Does Cool ignore the burgeoning craft/indie market with its IPAs, saisons, stouts, and much more? Not at all, it makes all these and more but for contract brewers, under co-pack arrangements as it’s termed in the industry. Cool can make any kind of beer it wants, and to a high degree of proficiency. Beer fans in town tend to know where some of the contract beers are made, and Cool is one of the specialists in the co-pack field. Two or three other breweries in Ontario handle this market as well.

In the business of brewing, Cool has carved out its space. Any beer fan has to be impressed with many of the products it makes both for itself and others, but also simply its success in staying the course in a competitive, highly-regulated field.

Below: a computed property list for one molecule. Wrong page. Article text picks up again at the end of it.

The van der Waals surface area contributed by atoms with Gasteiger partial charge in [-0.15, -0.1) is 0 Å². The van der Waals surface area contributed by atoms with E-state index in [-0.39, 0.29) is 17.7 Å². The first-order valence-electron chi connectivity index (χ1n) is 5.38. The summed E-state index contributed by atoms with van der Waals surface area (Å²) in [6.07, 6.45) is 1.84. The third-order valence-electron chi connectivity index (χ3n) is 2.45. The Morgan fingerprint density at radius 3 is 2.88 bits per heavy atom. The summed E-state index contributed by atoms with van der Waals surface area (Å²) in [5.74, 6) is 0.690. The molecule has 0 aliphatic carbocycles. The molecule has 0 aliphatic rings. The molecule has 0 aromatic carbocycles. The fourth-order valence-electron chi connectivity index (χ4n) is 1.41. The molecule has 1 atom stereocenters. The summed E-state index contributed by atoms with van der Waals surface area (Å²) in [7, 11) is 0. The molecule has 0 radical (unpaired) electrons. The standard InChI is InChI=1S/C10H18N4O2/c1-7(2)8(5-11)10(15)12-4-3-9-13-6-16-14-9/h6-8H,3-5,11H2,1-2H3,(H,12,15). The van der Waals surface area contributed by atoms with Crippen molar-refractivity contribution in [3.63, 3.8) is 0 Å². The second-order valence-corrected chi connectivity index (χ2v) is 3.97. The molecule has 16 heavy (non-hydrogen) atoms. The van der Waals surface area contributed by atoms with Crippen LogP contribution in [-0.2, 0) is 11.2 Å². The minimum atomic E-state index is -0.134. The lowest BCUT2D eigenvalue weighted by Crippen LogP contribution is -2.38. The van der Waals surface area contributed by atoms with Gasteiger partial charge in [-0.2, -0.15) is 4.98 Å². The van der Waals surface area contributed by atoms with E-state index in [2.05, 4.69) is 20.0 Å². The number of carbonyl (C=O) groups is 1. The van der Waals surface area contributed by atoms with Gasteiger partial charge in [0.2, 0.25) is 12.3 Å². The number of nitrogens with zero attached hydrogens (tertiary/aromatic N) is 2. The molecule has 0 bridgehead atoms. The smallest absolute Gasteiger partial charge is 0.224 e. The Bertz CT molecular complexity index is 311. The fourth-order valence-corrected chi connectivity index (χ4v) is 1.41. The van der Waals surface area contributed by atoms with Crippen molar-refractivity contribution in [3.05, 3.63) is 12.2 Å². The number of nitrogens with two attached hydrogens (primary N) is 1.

A Carrot For Your Thoughts

In 1996, the Adirondack Daily Enterprise published a recipe for carrot cake “with a tropical twist”.

A propos the cake, famous now in North America including its muffin form, the paper wrote:

Carrot cakes have been an American favorite since the 1960s, when home cooks and restaurant chefs started combining carrots, walnuts, raisins and spices to bake a fruit-and-nut cake, smothered with a cream cheese frosting.

Many standard American cooking references state a similar time period for the origin of the cake. I recall that it became common in the 1970s, and was seen initially as a novelty. Once you ate it and it didn’t taste of carrots, everything was cool. 🙂

These cakes have also been called loaves, as the article shows, and occasionally just carrot bread, maybe because the small bread shape is often still favoured for it. It was always vaguely associated with health food although the typical carrot cake is anything but. It did become popular among the back to the land crowd, of a piece with muesli, trail mix, home-brewed beer and wine (yay), vegan eating, that general thing.